The Nassau grouper Epinephelus striatus is one of a number of Caribbean grouper species found generally in the Northern Bahamas and specifically in Abaco waters. Others include the Black, Tiger, and Yellowfin groupers, the Red Hind,and the Graysby. The Nassau grouper is special, however, not least because (unlike the others) it is on the IUCN Red List as an Endangered Species and is also a US National Marine Fisheries Service Species of Concern. It is considered the most important of the groupers for commercial fishing in the Caribbean, and the IUCN listing data suggests that a population decline of 60% occurred over the last three generations (27-30 years), a startling rate. The current population size is estimated at >10,000 mature individuals.

Nassau Grouper ©Melinda Riger @ G B Scuba copy 2

The Nassau Grouper is a creature of the coral reefs in the Caribbean and adjacent seas, though it can also be found in deep water. It feeds in the daytime on small fish and small crustaceans such as shrimps, crabs and lobsters. It lurks in caves and recesses in the reef, sucking in the prey that passes unsuspecting by. The coloration of an individual fish may vary considerably with conditions, and it can adapt its colour to its surroundings as camouflage.  

Tiger grouper meets Nassau grouperNassau & Tiger Grouper ©Melinda Riger @ Grand Bahama Scuba  copy

Spawning takes place in December and January as the seawater cools, always at full moon, and always in the same place. In the moonlight, huge numbers of the grouper gather together to mate in a mass spawning aggregation. This may continue for several days. However, the species is slow breeder, which is why overfishing is particularly damaging to the population as the depleted stock cannot readily be replaced.

3846_aquaimages Wiki

CONSERVATION ISSUES

There are other besides factors commercial overfishing that make the Nassau grouper so vulnerable, including fishing during the breeding season; taking undersized fish; pollution and reef decline; habitat loss; and invasive species. The spawning areas are especially vulnerable to exploitation. In the Bahamas, as elsewhere,  the government has now instituted a closed fishing season for the Nassau grouper. Here is the BREEF  flyer, just circulated – and in fact the reason for this post, which reminded me that I had planned to write about this fish! 10382222_10152869346685953_7443797899832698038_o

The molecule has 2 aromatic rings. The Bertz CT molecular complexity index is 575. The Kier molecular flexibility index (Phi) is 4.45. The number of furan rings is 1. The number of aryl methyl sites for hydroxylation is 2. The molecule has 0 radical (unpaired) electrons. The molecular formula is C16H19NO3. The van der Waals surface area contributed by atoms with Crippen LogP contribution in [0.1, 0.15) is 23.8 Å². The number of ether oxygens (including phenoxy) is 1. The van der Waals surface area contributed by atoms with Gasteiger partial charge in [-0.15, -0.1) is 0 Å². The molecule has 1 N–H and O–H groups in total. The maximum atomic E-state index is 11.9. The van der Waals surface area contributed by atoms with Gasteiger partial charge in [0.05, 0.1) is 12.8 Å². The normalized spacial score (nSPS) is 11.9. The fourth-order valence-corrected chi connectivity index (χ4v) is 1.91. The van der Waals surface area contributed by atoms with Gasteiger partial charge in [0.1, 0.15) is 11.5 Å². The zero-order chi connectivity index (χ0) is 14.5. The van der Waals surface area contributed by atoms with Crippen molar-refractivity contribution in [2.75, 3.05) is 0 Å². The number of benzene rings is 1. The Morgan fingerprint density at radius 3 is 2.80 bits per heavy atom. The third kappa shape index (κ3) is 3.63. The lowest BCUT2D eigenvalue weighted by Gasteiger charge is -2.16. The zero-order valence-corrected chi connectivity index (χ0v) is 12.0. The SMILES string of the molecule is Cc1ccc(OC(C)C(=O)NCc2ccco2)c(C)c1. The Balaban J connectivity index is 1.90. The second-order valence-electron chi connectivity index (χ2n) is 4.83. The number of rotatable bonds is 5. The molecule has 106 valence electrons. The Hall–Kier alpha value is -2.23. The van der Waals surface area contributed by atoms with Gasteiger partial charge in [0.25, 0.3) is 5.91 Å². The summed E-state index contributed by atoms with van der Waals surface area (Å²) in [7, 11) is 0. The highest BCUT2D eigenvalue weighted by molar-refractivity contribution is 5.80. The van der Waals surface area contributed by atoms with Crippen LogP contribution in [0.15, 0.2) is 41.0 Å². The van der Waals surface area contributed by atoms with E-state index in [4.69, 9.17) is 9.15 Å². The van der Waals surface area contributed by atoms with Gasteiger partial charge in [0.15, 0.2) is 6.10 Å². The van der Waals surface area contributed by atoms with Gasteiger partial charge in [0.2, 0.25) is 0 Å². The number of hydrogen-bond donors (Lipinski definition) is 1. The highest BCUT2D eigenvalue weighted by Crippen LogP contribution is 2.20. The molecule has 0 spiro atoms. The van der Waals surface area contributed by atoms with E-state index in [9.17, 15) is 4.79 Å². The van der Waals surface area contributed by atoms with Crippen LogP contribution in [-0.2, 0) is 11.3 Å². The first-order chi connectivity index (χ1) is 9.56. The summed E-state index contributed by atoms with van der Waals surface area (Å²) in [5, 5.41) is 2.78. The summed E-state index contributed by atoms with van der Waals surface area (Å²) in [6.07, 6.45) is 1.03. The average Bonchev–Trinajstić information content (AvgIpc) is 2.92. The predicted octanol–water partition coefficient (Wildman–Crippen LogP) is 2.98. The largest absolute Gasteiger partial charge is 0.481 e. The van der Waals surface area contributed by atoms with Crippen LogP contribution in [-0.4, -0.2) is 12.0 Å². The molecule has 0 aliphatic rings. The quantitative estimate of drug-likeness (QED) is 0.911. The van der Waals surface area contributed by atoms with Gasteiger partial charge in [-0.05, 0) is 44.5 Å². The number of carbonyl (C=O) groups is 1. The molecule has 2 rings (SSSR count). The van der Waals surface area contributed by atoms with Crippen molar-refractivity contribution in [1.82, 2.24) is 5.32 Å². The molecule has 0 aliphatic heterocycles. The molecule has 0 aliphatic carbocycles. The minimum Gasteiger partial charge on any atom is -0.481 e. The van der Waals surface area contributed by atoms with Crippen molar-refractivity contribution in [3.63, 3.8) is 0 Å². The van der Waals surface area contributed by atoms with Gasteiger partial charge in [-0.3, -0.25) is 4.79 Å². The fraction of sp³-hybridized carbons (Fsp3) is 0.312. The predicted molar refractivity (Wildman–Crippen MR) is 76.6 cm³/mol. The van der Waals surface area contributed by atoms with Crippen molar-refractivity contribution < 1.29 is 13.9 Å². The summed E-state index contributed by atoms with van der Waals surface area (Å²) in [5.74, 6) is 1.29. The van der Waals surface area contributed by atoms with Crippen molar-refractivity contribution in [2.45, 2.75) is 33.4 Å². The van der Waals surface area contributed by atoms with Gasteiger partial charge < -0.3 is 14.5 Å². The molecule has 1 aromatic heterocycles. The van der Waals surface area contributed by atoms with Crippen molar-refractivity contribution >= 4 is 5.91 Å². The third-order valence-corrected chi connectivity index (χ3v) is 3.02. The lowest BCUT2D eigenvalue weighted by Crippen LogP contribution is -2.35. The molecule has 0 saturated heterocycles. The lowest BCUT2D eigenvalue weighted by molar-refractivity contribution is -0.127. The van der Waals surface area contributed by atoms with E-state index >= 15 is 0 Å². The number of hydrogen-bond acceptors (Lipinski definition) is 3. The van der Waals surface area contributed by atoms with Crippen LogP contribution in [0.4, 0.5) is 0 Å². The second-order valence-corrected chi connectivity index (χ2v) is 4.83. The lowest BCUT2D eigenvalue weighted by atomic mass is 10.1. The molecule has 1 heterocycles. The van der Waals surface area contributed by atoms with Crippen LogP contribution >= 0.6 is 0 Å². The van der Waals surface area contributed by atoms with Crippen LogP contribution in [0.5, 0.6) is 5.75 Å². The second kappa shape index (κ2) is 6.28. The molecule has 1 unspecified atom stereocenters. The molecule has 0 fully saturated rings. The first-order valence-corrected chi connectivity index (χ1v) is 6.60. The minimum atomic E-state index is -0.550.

THREATS

The Bahamas National Trust sums up the multiple threats in this uncompromising way:

Nassau grouper is eaten by barracudas, lizard fish, dolphins, sharks and other large predators of the reef community. But the predators that have the biggest impact on the grouper population are humansPeople are fishing groupers before they can grow to maturity and reproduce. Sex change may also cause a problem. In undisturbed areas there are usually equal numbers of male and females. In heavily fished areas there are often three or more times more females than males. This means many eggs will not be fertilized during spawning. Other threats include, habitat destruction, coral breakage from divers, siltation from construction, runoff from logging and agriculture, dredging, sewage, oil spills and other contaminants that harm coral reefs where Nassau Groupers live.

grouperEpinephelus_striatus_2

There’s an extent to which a country can be judged on its attitude to wildlife from the stamps it chooses to issue. It’s something to do with appreciation and promotion of the country’s natural resources. For example, North Korea rates nil in this respect, with stamps involving scary weaponry, flags, marching and eerily glowing leaders – not a single sparrow to be seen.  By fortunate contrast the Bahamas and its Postal Service score very highly in celebrating the diversity of the wildlife of the islands. The Nassau Grouper was first featured on Bahamas stamps as long ago as 1971, some 25 years before the IUCN Red Listing, and probably before the sharp decline in population numbers had even begun.